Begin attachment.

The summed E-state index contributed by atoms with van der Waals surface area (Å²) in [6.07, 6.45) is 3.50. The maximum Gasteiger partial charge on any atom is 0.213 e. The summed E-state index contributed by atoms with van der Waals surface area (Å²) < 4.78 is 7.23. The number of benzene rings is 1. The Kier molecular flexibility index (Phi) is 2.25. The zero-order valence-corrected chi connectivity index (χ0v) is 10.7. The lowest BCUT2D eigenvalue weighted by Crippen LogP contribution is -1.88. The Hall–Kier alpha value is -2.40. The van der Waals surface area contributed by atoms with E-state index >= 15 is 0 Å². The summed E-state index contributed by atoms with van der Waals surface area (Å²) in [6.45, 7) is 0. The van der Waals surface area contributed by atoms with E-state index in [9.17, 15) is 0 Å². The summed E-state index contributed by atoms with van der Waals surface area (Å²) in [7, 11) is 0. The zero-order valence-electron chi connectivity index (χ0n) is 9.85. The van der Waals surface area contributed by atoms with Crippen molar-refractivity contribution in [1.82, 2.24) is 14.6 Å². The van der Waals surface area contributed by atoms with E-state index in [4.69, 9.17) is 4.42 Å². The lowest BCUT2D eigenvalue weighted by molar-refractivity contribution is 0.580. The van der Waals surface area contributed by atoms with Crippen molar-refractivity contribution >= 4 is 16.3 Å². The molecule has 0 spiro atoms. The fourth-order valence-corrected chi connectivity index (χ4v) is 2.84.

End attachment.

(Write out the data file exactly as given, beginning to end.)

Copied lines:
The summed E-state index contributed by atoms with van der Waals surface area (Å²) in [6.07, 6.45) is 3.50. The maximum Gasteiger partial charge on any atom is 0.213 e. The summed E-state index contributed by atoms with van der Waals surface area (Å²) < 4.78 is 7.23. The number of benzene rings is 1. The Kier molecular flexibility index (Phi) is 2.25. The zero-order valence-corrected chi connectivity index (χ0v) is 10.7. The lowest BCUT2D eigenvalue weighted by Crippen LogP contribution is -1.88. The Hall–Kier alpha value is -2.40. The van der Waals surface area contributed by atoms with E-state index >= 15 is 0 Å². The summed E-state index contributed by atoms with van der Waals surface area (Å²) in [6.45, 7) is 0. The van der Waals surface area contributed by atoms with E-state index in [9.17, 15) is 0 Å². The summed E-state index contributed by atoms with van der Waals surface area (Å²) in [7, 11) is 0. The zero-order valence-electron chi connectivity index (χ0n) is 9.85. The van der Waals surface area contributed by atoms with Crippen molar-refractivity contribution in [1.82, 2.24) is 14.6 Å². The van der Waals surface area contributed by atoms with E-state index in [4.69, 9.17) is 4.42 Å². The lowest BCUT2D eigenvalue weighted by molar-refractivity contribution is 0.580. The van der Waals surface area contributed by atoms with Crippen molar-refractivity contribution >= 4 is 16.3 Å². The molecule has 0 spiro atoms. The fourth-order valence-corrected chi connectivity index (χ4v) is 2.84.